Tuesday, 7 April 2015
Khorne Daemonkin: Part 1 - The Lore (Warhammer 40,000 Codex Review)
When Supplements for the big Warhammer 40,000 armies were first announced, they were advertised as really being a chance for lesser explored armies to be highlighted. They were really presented as something similar to what Codex: Blood Angels or Codex: Dark Angels were for the longest time, books which re-used many units from a current army, yet held plenty of unique lore, characters and rules to make them truly worthwhile. While you've heard me rant many a time about how those books turned out, Codex: Khorne Daemonkin really is what we should have gotten. It's the standard to what any future release should be held to and a push for real diversity among Chaos, trying to do things right rather than quickly cashing in on things. Ultimately this is why it's so incredibly frustrating that the book can be so well written, yet have so many obvious blind spots or shortcomings.
Following the Berserker cults of astartes worshiping Khorne, the codex really fleshes out the relationship between the mortals devoted to the blood god and his servants. Combining daemons with cultists and many of the war machines seen in recent years, it truly goes the extra mile in showing how the many warbands operate when summoning his servants. Many of the unit descriptions carry some story about a battle or conflict against another major faction, the iconography and many shared elements are detailed have sections to flesh out their relevance. The daemons themselves equally benefit from a hierarchical structure which revolves around continual conflict and the Bloodthirsters themselves are redefined into a more organised force.
Unlike the lore of many past attempts to really extend an army, this one doesn't come up short or read as if the authors hated the previous incarnation. In fact, it's quite the opposite as there has been a major push to really expand the focus and take into account aspects which were previously overlooked. For example, one of the criticisms often brought up was that this should have been Codex: World Eaters, but that would have been a serious mistake. Even ignoring that the legion fragmented almost nine thousand years ago and was only successfully re-united once, that would overlook the cults themselves and the many defectors from the Imperium who have pledged themselves to Khorne. After all, each warband has its own beliefs, values and code of worship despite ultimately sharing the same overall goals. As such, this instead allows the book to cover both the World Eaters and other Khornate factions at once, with the book devoting a section to how the Butcher's Nails have been reverse engineered and become the practice of many cults.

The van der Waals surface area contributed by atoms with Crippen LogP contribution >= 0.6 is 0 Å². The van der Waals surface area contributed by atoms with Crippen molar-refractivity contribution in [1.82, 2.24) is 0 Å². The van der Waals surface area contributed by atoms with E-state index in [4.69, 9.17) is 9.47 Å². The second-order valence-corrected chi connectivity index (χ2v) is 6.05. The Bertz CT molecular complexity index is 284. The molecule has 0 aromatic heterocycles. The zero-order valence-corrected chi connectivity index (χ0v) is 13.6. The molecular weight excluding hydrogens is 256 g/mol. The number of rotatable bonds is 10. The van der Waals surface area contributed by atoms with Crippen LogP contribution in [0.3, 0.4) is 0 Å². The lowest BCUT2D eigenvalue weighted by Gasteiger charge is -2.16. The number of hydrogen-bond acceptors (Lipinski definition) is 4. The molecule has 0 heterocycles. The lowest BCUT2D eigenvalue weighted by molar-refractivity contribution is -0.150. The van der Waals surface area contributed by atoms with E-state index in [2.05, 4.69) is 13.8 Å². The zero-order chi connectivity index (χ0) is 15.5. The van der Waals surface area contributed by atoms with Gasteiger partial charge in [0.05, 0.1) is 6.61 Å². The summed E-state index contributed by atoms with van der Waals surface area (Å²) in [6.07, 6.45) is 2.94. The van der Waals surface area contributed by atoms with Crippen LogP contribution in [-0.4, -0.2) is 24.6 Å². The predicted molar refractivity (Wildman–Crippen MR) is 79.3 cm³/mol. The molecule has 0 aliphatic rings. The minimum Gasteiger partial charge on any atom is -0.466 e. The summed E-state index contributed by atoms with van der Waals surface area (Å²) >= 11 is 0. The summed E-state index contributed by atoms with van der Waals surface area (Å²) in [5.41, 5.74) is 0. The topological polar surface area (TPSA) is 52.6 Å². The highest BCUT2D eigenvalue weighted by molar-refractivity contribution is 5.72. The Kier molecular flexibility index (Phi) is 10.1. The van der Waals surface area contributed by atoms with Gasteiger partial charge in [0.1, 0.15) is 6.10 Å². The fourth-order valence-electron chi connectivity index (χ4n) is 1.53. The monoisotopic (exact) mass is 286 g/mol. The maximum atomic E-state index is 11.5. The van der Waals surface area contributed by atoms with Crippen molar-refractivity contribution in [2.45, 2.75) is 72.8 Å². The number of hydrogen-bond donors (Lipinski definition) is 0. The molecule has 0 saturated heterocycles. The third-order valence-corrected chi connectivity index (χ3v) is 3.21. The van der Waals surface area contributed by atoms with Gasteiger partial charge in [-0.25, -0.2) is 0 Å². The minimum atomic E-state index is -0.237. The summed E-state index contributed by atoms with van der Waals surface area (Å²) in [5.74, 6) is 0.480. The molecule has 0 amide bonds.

The codex offers a varied number of cults to start out with, each noting very different methodology. Each is given only a couple of paragraphs, but it's enough to give them some character and serve as a starting point without having them dominate the book or remove any player creativity. A personal favourite is The Harvest, who go out of their way to engage in siege wars against massive enemy forces. How do they accomplish this? They predict the course and speed of an Ork WAAAGH! or Tyranid Splinter Fleet, find a fortified world and use Warp Talons to emerge within the battlements. After killing everyone there, they promptly take up defensive positions and ready themselves for their foes' arrival, and for the tide of blood to flow. Others such as the Eightscarred and Brazen beasts are sadly a lot more generic, focusing largely upon a single aspect, but there's nothing wrong with them really. Even the latter warband, focusing heavily upon daemon engines, is written more as a theme and less to try and shill big new models of some kind. They're more focused, but they're not quite stepping into that territory of being gimmick armies.
What proves to be especially interesting however, is just how the codex uses the previous weaknesses of the Khorne Berserkers. As a whole, followers of Khorne are sadly presented as all too one-dimensional and easily defeated by anyone with a vague grasp of tactics. Relying purely upon swarm rushes and retaining a highly self destructive nature, they often seemed like something which could only become a threat via plot armour. Unlike what was done with the Imperial Fists however, this aspect is not vaguely handwaved away or embraced, but actually turned into a strength.
In a spin on past depictions worthy of Geoff Johns, the codex presents a way in which this can ultimately serve to further their goals and Khorne's objectives. How? Because he cares not from where the blood flows. The book focuses upon this aspect, and builds an entire sub-culture within Khornate worship from it, examining just how it can actually serve as a way of furthering Khorne's influence within the material world. The book states the following: